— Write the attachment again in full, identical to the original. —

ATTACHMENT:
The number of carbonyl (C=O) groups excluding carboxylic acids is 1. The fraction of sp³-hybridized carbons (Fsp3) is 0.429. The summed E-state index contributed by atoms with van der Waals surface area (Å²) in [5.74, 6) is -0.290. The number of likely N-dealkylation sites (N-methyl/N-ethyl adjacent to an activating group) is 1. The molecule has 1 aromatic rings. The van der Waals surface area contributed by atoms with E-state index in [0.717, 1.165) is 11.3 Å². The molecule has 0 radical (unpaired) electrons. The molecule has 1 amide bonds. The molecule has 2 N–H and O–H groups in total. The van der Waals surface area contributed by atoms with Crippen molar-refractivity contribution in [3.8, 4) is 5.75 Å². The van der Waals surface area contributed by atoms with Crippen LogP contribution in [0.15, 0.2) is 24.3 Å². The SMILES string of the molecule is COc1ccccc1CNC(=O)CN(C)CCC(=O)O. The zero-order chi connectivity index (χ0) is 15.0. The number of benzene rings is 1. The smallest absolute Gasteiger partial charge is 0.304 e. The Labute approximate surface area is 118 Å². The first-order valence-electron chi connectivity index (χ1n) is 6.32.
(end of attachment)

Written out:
The number of carbonyl (C=O) groups excluding carboxylic acids is 1. The fraction of sp³-hybridized carbons (Fsp3) is 0.429. The summed E-state index contributed by atoms with van der Waals surface area (Å²) in [5.74, 6) is -0.290. The number of likely N-dealkylation sites (N-methyl/N-ethyl adjacent to an activating group) is 1. The molecule has 1 aromatic rings. The van der Waals surface area contributed by atoms with E-state index in [0.717, 1.165) is 11.3 Å². The molecule has 0 radical (unpaired) electrons. The molecule has 1 amide bonds. The molecule has 2 N–H and O–H groups in total. The van der Waals surface area contributed by atoms with Crippen molar-refractivity contribution in [3.8, 4) is 5.75 Å². The van der Waals surface area contributed by atoms with Crippen LogP contribution in [0.15, 0.2) is 24.3 Å². The SMILES string of the molecule is COc1ccccc1CNC(=O)CN(C)CCC(=O)O. The zero-order chi connectivity index (χ0) is 15.0. The number of benzene rings is 1. The smallest absolute Gasteiger partial charge is 0.304 e. The Labute approximate surface area is 118 Å². The first-order valence-electron chi connectivity index (χ1n) is 6.32.